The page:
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Evenus, the son of Mars and Sterope, had a daughter Marpessa by his wife Alcippe, the daughter of Oenomaus; and this girl he had a mind to keep a virgin. But Idas, the son of Aphareus, ran away with her from a choir. Evenus pursued him, and finding he could not overtake him, he threw himself into the river Lycormas, and became immortal.—Dositheus's First Book of Italian History.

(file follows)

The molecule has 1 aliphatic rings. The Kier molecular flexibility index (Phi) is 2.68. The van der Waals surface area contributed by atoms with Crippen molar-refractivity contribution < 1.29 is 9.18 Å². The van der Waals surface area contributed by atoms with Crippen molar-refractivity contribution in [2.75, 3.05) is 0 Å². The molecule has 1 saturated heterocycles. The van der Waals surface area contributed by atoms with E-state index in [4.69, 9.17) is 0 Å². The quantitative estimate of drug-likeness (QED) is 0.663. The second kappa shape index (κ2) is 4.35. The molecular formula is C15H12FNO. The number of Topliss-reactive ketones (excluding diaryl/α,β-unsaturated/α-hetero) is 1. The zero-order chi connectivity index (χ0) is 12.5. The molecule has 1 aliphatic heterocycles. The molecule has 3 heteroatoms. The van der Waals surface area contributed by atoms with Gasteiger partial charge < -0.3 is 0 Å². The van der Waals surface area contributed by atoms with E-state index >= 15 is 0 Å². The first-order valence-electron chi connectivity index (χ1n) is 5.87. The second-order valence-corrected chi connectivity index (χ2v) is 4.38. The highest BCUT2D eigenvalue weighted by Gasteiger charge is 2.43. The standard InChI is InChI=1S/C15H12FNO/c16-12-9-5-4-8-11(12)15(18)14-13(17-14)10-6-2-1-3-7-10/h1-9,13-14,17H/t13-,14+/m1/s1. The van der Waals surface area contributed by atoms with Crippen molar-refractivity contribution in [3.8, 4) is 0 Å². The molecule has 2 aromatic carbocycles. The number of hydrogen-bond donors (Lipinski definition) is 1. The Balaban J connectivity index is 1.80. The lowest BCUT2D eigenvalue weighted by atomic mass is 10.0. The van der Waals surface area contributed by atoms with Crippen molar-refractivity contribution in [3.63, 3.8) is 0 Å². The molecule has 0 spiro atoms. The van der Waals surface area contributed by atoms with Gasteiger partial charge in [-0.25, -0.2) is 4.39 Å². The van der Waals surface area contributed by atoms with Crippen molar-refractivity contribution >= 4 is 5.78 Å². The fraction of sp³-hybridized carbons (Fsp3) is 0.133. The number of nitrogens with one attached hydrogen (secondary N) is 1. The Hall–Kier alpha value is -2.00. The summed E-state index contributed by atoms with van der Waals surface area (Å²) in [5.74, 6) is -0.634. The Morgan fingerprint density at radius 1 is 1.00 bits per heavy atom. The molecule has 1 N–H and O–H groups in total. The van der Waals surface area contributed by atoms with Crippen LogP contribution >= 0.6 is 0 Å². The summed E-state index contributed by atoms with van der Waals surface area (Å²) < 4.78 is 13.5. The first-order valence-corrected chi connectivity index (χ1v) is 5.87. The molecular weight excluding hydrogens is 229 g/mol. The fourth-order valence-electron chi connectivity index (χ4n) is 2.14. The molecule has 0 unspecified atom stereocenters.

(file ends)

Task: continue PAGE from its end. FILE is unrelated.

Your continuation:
Anius, a king of the Tuscans, had a delicate, handsome daughter, whose name was Salia, and he took great care to keep her a virgin. But Cathetus, a man of quality, seeing her sporting herself, fell passionately in love with her, and carried her away to Rome. The father made after her, and when he saw there was no catching of her, he threw himself into a river that from him took the name of Anio. Cathetus begot Latinus and Salius upon the [p. 476] body of Salia, the root of a noble race.—Aristides Milesius, and Alexander Polyhistor's Third Book of Italian History.

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